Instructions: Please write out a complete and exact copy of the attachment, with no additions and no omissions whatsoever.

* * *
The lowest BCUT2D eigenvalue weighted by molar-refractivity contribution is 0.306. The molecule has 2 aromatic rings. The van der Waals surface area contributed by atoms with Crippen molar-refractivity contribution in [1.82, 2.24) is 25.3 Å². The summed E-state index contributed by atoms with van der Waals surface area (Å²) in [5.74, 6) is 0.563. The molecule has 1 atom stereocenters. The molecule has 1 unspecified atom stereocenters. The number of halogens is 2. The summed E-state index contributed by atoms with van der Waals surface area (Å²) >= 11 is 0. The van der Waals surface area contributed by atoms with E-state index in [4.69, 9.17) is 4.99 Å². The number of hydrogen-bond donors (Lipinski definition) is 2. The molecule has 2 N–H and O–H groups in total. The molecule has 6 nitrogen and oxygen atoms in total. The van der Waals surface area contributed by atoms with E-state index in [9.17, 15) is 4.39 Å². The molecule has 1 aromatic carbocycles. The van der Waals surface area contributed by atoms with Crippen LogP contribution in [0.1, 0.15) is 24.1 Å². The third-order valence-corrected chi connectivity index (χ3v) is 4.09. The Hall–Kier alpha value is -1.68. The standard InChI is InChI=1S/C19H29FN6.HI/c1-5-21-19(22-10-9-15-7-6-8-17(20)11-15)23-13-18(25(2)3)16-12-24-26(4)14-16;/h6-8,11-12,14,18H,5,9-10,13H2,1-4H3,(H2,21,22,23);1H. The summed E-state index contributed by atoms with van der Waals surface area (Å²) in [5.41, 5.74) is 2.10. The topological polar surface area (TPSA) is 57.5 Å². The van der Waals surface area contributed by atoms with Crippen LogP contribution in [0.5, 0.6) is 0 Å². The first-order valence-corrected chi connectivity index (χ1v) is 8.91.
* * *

The lowest BCUT2D eigenvalue weighted by molar-refractivity contribution is 0.306. The molecule has 2 aromatic rings. The van der Waals surface area contributed by atoms with Crippen molar-refractivity contribution in [1.82, 2.24) is 25.3 Å². The summed E-state index contributed by atoms with van der Waals surface area (Å²) in [5.74, 6) is 0.563. The molecule has 1 atom stereocenters. The molecule has 1 unspecified atom stereocenters. The number of halogens is 2. The summed E-state index contributed by atoms with van der Waals surface area (Å²) >= 11 is 0. The van der Waals surface area contributed by atoms with E-state index in [4.69, 9.17) is 4.99 Å². The number of hydrogen-bond donors (Lipinski definition) is 2. The molecule has 2 N–H and O–H groups in total. The molecule has 6 nitrogen and oxygen atoms in total. The van der Waals surface area contributed by atoms with E-state index in [9.17, 15) is 4.39 Å². The molecule has 1 aromatic carbocycles. The van der Waals surface area contributed by atoms with Crippen LogP contribution in [0.1, 0.15) is 24.1 Å². The third-order valence-corrected chi connectivity index (χ3v) is 4.09. The Hall–Kier alpha value is -1.68. The standard InChI is InChI=1S/C19H29FN6.HI/c1-5-21-19(22-10-9-15-7-6-8-17(20)11-15)23-13-18(25(2)3)16-12-24-26(4)14-16;/h6-8,11-12,14,18H,5,9-10,13H2,1-4H3,(H2,21,22,23);1H. The summed E-state index contributed by atoms with van der Waals surface area (Å²) in [5.41, 5.74) is 2.10. The topological polar surface area (TPSA) is 57.5 Å². The van der Waals surface area contributed by atoms with Crippen LogP contribution in [0.5, 0.6) is 0 Å². The first-order valence-corrected chi connectivity index (χ1v) is 8.91.